Deloitte: Two-way trade opportunities between China and EMEA
At the March 27 Deloitte Chinese Services Group (CSG) EMEA Meeting in Vienna, Deloitte convened experts from Deloitte and elsewhere, including Gao Xingle, Economic and Commercial Counsellor of the Chinese Embassy to Austria, Chen Huaiyu, Bank of China Regional Chairman, and a number of Deloitte CSG Country and Regional Leaders from Europe, China and the US.
The annual meeting, which opened with an introduction to Deloitte Austria and its CSG team from Bernhard Gröhs, Deloitte Austria CEO, and Herbert Kovar, Deloitte Austria CSG Leader, established open dialogue and achieved synergy among Chinese companies, Austrian companies, and Deloitte's CSG EMEA network.
According to Gao Xingle, Austria has a liberal business environment, with almost no restrictions on foreign investment. Often seen by many investors as a springboard to Central and Eastern Europe, Austria is also an ideal R&D location, known as "Small Germany" for its emphasis on innovation, and continues to attract Chinese investors.
At the meeting, several experts gave their analysis on the key changes in the world economy and China's role in it to project future Chinese outbound investment trends. Noting the black-swan events that have transpired across the globe including the impending Brexit, Sitao Xu, Chief Economist of Deloitte China, described the Chinese economy as one with "external challenges but also domestic resilience."
Chen Huaiyu characterized China as the world's economic engine amidst a burdened global economic outlook, with its plan to transition into sustainability and initiatives such as the Belt and Road, which has a large coverage in the EMEA region.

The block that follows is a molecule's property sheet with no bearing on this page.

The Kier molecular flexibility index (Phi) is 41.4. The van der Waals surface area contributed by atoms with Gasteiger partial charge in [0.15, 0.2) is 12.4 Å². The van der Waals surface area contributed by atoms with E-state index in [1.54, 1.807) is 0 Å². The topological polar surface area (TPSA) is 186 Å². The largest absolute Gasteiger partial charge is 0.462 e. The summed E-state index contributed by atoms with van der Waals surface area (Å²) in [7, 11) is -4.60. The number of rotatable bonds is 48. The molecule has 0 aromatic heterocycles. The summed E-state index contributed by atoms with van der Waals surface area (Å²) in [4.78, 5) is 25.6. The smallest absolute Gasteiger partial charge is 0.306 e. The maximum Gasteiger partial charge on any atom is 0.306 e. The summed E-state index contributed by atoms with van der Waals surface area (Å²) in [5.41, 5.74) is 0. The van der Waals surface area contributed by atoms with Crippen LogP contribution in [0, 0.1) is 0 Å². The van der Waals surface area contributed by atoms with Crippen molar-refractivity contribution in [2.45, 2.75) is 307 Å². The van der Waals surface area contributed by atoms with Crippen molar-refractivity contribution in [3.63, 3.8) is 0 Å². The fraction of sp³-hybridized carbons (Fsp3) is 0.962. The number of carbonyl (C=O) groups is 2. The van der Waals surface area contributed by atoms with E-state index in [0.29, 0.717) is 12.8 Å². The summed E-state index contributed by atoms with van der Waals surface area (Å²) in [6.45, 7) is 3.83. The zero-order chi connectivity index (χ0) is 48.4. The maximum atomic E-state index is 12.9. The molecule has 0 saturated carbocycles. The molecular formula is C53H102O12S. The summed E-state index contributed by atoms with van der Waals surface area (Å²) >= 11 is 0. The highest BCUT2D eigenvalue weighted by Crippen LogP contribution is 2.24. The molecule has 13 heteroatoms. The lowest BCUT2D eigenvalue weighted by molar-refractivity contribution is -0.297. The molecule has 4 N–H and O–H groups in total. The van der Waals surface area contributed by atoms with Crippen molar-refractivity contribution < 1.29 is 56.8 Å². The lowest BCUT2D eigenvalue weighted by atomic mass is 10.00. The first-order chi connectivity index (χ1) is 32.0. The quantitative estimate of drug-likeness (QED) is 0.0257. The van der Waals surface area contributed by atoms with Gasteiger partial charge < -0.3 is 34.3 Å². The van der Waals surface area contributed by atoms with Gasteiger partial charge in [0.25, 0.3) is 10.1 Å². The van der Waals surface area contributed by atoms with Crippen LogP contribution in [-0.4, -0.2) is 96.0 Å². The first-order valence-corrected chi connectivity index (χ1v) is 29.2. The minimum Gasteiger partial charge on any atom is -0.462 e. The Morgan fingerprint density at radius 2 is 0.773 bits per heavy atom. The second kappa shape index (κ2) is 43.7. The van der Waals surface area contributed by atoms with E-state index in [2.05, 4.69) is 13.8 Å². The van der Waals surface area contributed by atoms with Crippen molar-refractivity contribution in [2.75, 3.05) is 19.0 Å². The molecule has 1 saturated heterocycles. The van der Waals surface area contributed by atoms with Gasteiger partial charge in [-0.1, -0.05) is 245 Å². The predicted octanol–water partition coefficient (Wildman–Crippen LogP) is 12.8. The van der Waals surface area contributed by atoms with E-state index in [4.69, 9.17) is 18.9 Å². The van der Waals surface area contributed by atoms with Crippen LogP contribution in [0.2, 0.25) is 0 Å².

George Warnock, Deloitte Global Country Services Leader, brought in the US perspective by giving an overview of future US-China relations, predicting a reasonably positive trade relations between the two powers and a generally stable Chinese currency.
In terms of China's trade relations with Europe specifically, Xu remarked: "Trade between China and the US is currently undergoing uncertainty, which could elevate the role of Europe." According to Xu, China is now eyeing high-tech, services and infrastructure in core Europe, and although China's restrictions on capital outflow have now taken effect, such Draconian measures are likely temporary. "'Reciprocity' has also been a buzzword when it comes to China-Europe relations," said Xu. As a result of the roaring influx of FDI from China into Europe, the latter now expects a more balanced market access for European companies in China.
A panel discussion titled "Doing Business in China," moderated by Herbert Kovar subsequently took place at the meeting. Featuring Julien Cavigioli, Manager of AGRANA; Csaba Wolf, Deloitte Central Europe CSG Director; Xiaoping Zhang, Partner of Deloitte Shanghai, and Xu Sitao, the discussion introduced Austrian companies to inbound investment and business practices in China.
Concluding the entire session, Deloitte Global Chinese Services Group Chairman Rosa Yang reiterated the importance of cross-border collaboration in facilitating clients' global expansion. "For every opportunity that investors are ready to seize, there could be numerous challenges and lurking risks. This is especially true when coupled with geopolitical and economic uncertainties," said Yang. "With its broad network of Chinese-speaking professionals, the Global CSG will continue its efforts to help clients adapt to changing foreign marketplaces and solve complex business challenges."